Last weekend, we borrowed a Rav 4 from a Tanzanian lady named Flo to drive to Marengu, a small town north of Moshi. The first couple of weeks had been quite busy with work and getting settled, so we were both quite excited to get out of town and see the countryside around Kilimanjaro. Some friends had recommended that we get to know a couple from Atlanta working in Dar es Salaam, so we had orchestrated to meet them at a small hotel about an hour outside of town. The stage was set for a great weekend.
As we were leaving Moshi, blazing through the savannah, we felt the freedom that only the start of a good road trip can create. We scanned the FM radio band, which interestingly only ranges from 73.5 to 82.5MhZ, and found nothing, so we contented ourselves with the wind as it blew in the open windows.
Then the hood on the Rav 4 flew up at about 50 mph.
We were blinded, and quickly ducked to look under the small space under the hood to navigate to safely. Once on the side of the road, we closed the hood and inspected the damage. Not too much, but the hood wouldn't close. We looked around us - nothing and no one to help. We decided to drive up the road a bit to see what we could find.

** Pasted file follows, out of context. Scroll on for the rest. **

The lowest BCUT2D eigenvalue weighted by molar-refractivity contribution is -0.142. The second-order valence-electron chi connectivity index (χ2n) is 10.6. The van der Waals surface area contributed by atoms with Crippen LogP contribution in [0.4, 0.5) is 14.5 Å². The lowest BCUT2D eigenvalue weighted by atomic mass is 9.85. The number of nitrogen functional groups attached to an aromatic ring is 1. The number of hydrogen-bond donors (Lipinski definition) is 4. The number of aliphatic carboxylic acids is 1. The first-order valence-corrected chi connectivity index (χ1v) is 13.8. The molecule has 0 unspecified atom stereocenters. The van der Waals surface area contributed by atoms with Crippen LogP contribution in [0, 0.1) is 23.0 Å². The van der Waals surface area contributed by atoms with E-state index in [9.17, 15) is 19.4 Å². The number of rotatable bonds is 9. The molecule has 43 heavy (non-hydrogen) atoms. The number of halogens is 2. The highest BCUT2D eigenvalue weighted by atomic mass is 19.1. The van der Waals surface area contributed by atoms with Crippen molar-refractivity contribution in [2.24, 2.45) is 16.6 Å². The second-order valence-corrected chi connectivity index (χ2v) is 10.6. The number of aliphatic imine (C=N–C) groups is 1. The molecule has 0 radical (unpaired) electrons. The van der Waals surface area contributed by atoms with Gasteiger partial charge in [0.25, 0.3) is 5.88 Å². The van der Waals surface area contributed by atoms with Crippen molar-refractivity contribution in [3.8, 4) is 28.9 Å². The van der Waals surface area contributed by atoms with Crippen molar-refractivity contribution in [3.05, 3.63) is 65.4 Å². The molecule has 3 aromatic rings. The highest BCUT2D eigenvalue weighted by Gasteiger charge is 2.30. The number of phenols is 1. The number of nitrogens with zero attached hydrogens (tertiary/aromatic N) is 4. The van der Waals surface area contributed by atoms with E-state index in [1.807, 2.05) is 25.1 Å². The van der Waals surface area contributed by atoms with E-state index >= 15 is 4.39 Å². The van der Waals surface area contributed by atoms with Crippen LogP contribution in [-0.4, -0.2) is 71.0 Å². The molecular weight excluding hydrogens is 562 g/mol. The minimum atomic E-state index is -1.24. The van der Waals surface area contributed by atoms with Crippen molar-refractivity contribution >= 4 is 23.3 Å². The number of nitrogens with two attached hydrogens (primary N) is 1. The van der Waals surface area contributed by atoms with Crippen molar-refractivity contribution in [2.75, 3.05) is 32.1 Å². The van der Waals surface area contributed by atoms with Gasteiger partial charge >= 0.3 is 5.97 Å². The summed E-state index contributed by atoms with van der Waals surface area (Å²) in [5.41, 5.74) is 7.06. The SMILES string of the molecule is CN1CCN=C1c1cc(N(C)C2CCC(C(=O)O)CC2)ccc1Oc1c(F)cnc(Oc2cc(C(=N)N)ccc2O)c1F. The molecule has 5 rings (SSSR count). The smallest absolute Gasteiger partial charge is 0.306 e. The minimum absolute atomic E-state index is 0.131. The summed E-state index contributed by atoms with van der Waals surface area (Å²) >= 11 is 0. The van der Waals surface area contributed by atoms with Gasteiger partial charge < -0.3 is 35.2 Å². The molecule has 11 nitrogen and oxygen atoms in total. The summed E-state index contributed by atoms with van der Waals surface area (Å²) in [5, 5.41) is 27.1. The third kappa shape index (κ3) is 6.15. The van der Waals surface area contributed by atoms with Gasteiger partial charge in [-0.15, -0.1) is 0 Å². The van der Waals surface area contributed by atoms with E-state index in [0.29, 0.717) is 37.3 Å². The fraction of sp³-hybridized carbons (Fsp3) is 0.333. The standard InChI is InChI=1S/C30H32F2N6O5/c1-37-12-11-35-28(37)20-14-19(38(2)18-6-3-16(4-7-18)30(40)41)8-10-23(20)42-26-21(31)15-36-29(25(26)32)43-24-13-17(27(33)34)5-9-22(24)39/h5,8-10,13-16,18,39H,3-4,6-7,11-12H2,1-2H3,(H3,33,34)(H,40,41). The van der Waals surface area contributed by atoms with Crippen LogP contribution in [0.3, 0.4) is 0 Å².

Soon, we ran across a bar full of off-duty dala dala drivers (dala dala's are the Tanzanian equivalents of tro-tro drivers in Ghana). We pulled into the bar and showed them the problem. In a flash, we had 8 dala dala captains come to our aid. They pushed, prodded, lifted, tugged, pried and shimmied, but accomplished little other than further damaging the hood of the car. The lid of the car would not shut firmly enough.
After about 15 minutes of muscling the hood, we conceded that the hood wouldn't close and another guy brought some tether to tie it down. This seemed to work.
We all felt quite good about ourselves. I paid the dala dala captains 5,000 shillings (about 4 dollars) which resulted in a round of cheers and handshakes, then a group photo.